Picture of Phyllis Austin

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Personality strengths and weaknesses greatly influence decision making in the American pulp and paper/forest products industry. Two key decision-makers are Charles W. Schmidt (L.), senior vice president, Raytheon Corp; and Taggart Edwards (R.), executive vice president, Champion International Corp.

Calling the Shots

Balancing potential human health hazards versus herbicide spraying, bartering long-term forest improvement for needed short-term profits, gambling on untested energy systems–all are complex decisions that reflect the philosophies and styles of the forest industry executives who make them. In 1979, St. Regis Paper Company banned herbicide spraying on its Maine timberlands after a spray drift accident that killed vegetables in 200 gardens and allegedly caused human health problems. As a result of the incident, 28 Washington County residents filed a $100 million lawsuit that still isn’t completely settled. St. Regis vice president Taggart Edwards was the senior executive who stopped the spraying, and he held to the prohibition over the protests of company foresters, even when St. Regis was taken over by Champion International Corp. Edwards admits to a strong personal bias against herbicide spraying. He believed exposure to the chemicals potentially threatened the health of employees working with them. His high-level position enabled him to stave off the economic pressures for spraying until the summer of 1986, when Champion reintroduced herbicides on a small

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Papermaker Bill Burnette, who has worked for 23 years for Great Northern Paper Co. (Ed Note: This picture was badly split over the spine of the issue.)

Mill Town Blues

Millinocket, Maine–For 85 years, all roads around Millinocket have led to the two Great Northern Paper Company’s pulp and paper mills that sit at the edge of Maine’s huge North Woods. Four generations have enjoyed high-paying, cradle-to-grave jobs. Unrestricted hunting and fishing on the company’s 2.1 million acres have been a bonus for the workers’ isolated existence. But almost overnight, the guarantee of’ “the good life” has evaporated. Great Northern, the largest papermaker in Maine’s largest industry, has been clobbered by foreign competition and is shrinking in size to survive. High-cost paper machines are being shut down, as production is being cut by one quarter. At least 1,300 of its 3,900 employees, with an average base salary of $25,000 a year, will lose their jobs by 1989, according to current company projections. The economic shock threatens to unravel the stability of the mill-dependent towns of Millinocket, East Millinocket, and Medway (total population 11,800). Papermaking in a climate of exceptional job security has defined these communities’ entire existence. Like Jung’s archetypal father-provider, Great Northern was expected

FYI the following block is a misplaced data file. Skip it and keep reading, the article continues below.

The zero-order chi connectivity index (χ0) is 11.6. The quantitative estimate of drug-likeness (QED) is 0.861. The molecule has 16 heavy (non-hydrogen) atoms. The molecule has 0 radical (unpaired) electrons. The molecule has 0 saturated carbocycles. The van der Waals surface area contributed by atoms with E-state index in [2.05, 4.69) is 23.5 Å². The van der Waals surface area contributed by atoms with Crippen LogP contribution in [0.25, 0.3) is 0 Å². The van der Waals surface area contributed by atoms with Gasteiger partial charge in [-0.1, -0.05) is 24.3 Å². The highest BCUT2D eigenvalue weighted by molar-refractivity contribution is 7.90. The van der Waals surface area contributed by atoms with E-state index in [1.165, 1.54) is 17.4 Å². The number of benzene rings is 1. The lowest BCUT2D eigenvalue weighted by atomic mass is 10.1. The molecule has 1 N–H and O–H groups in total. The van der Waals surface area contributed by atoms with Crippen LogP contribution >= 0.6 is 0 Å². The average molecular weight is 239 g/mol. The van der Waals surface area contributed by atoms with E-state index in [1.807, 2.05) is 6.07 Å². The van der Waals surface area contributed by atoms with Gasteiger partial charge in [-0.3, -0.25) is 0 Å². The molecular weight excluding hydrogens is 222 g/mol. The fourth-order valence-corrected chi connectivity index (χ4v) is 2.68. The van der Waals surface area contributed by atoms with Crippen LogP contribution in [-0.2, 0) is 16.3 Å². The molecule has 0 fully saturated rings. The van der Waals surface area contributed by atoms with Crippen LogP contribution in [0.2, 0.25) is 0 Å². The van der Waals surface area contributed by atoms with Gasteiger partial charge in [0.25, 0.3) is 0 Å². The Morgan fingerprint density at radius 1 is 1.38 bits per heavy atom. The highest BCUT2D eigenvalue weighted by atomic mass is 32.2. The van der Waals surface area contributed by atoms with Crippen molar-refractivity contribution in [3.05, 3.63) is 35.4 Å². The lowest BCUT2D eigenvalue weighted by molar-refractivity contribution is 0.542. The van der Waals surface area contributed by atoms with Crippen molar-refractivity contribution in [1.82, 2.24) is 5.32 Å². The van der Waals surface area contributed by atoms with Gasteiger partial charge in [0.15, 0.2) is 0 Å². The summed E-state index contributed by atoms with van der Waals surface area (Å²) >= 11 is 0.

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A true clearcut.

Maine’s Faustian Dilemma

Yale University’s David M. Smith, the country’s preeminent silviculturist, once believed it was impossible to clearcut the Maine forest so totally that it wouldn’t immediately renew itself naturally. “I was wrong,” he now says with dismay. “I underestimated the impact that heavy-handed clearcutting with ponderous logging machinery could have.” On logged-off sites in the northern spruce and fir region which Smith has observed, there is no regeneration of those two commercially valuable species; instead, junk vegetation has appeared. Smith said either the large harvesting equipment destroyed the juvenile spruce-fir that would have grown up to be the future forest, or the standing timber was so young when it was cut that an understory hadn’t taken hold. “In any event, there are places where people who own the land seem to have forgotten how dependent the Maine forest is on [the new] growth,” said Dr. Smith, a professor at Yale’s School of Forestry and Environmental Studies for 38 years, author of the leading silviculture textbook for foresters, and a consultant to the Baskahegan Company, which owns

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The Maine Woods

The Uncommon Forest

Maine’ vast wildlands contain the most uncommon forest in America. Known in the Eastern U.S. as the legendary Maine Woods, the tall stands of spruce, fir, pine, and hardwoods sweep across almost all of the 10-million acre region, making Maine the most heavily wooded state in the country. Ninety percent of the region is privately owned, half of that by multinational pulp and paper corporations. It is an ownership pattern unrepeated on that scale anywhere. To the casual eye, the forest seems virtually boundless. With a phenomenal capacity for natural regeneration, it fuels the state’s largest manufacturing industry, papermaking, while perpetuating simultaneously the myth that most of Maine is still the “dark and intricate wilderness” of Henry David Thoreau’s time. The Maine Woods The forest has permeated the state’s character from the beginnings of settlement 350 years ago, when colonists encountered solid masses of giant thickets. The white pine on the state seal and flag symbolizes that the forest is, in essence, the heart of Maine. Flying above the forest canopy today from Moosehead Lake

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